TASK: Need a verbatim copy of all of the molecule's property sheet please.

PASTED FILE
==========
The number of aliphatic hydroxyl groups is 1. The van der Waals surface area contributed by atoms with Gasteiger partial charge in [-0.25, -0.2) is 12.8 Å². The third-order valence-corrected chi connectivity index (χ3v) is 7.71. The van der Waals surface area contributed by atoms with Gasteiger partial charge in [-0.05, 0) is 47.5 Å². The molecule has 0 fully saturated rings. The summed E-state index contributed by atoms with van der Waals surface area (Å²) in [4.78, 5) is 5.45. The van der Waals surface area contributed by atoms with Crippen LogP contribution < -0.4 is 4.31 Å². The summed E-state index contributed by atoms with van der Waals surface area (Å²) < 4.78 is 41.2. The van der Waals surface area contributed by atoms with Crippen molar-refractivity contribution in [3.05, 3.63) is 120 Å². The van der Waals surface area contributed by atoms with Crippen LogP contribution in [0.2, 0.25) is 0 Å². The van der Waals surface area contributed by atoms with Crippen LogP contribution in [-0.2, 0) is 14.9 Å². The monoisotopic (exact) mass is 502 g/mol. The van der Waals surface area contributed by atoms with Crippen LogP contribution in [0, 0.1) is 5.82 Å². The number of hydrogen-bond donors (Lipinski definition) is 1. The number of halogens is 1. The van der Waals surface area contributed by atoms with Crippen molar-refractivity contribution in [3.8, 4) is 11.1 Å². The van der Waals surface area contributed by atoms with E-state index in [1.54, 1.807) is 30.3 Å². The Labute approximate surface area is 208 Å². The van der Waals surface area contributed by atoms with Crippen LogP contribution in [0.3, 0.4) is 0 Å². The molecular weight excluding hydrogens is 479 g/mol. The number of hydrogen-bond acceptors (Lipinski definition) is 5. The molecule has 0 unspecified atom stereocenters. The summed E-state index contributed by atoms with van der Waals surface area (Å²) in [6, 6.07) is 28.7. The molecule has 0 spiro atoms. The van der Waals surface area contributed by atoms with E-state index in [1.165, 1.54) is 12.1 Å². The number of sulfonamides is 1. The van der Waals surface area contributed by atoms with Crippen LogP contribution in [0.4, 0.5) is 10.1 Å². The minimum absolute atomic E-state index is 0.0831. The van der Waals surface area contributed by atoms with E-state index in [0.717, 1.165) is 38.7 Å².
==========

The number of aliphatic hydroxyl groups is 1. The van der Waals surface area contributed by atoms with Gasteiger partial charge in [-0.25, -0.2) is 12.8 Å². The third-order valence-corrected chi connectivity index (χ3v) is 7.71. The van der Waals surface area contributed by atoms with Gasteiger partial charge in [-0.05, 0) is 47.5 Å². The molecule has 0 fully saturated rings. The summed E-state index contributed by atoms with van der Waals surface area (Å²) in [4.78, 5) is 5.45. The van der Waals surface area contributed by atoms with Crippen LogP contribution < -0.4 is 4.31 Å². The summed E-state index contributed by atoms with van der Waals surface area (Å²) < 4.78 is 41.2. The van der Waals surface area contributed by atoms with Crippen molar-refractivity contribution in [3.05, 3.63) is 120 Å². The van der Waals surface area contributed by atoms with Crippen LogP contribution in [0.2, 0.25) is 0 Å². The van der Waals surface area contributed by atoms with Crippen LogP contribution in [-0.2, 0) is 14.9 Å². The monoisotopic (exact) mass is 502 g/mol. The van der Waals surface area contributed by atoms with Crippen LogP contribution in [0, 0.1) is 5.82 Å². The number of hydrogen-bond donors (Lipinski definition) is 1. The number of halogens is 1. The van der Waals surface area contributed by atoms with Crippen molar-refractivity contribution in [3.8, 4) is 11.1 Å². The van der Waals surface area contributed by atoms with E-state index in [1.54, 1.807) is 30.3 Å². The Labute approximate surface area is 208 Å². The van der Waals surface area contributed by atoms with Crippen LogP contribution in [0.3, 0.4) is 0 Å². The molecular weight excluding hydrogens is 479 g/mol. The number of hydrogen-bond acceptors (Lipinski definition) is 5. The molecule has 0 unspecified atom stereocenters. The summed E-state index contributed by atoms with van der Waals surface area (Å²) in [6, 6.07) is 28.7. The molecule has 0 spiro atoms. The van der Waals surface area contributed by atoms with E-state index in [1.165, 1.54) is 12.1 Å². The number of sulfonamides is 1. The van der Waals surface area contributed by atoms with Crippen LogP contribution in [0.4, 0.5) is 10.1 Å². The minimum absolute atomic E-state index is 0.0831. The van der Waals surface area contributed by atoms with E-state index in [0.717, 1.165) is 38.7 Å².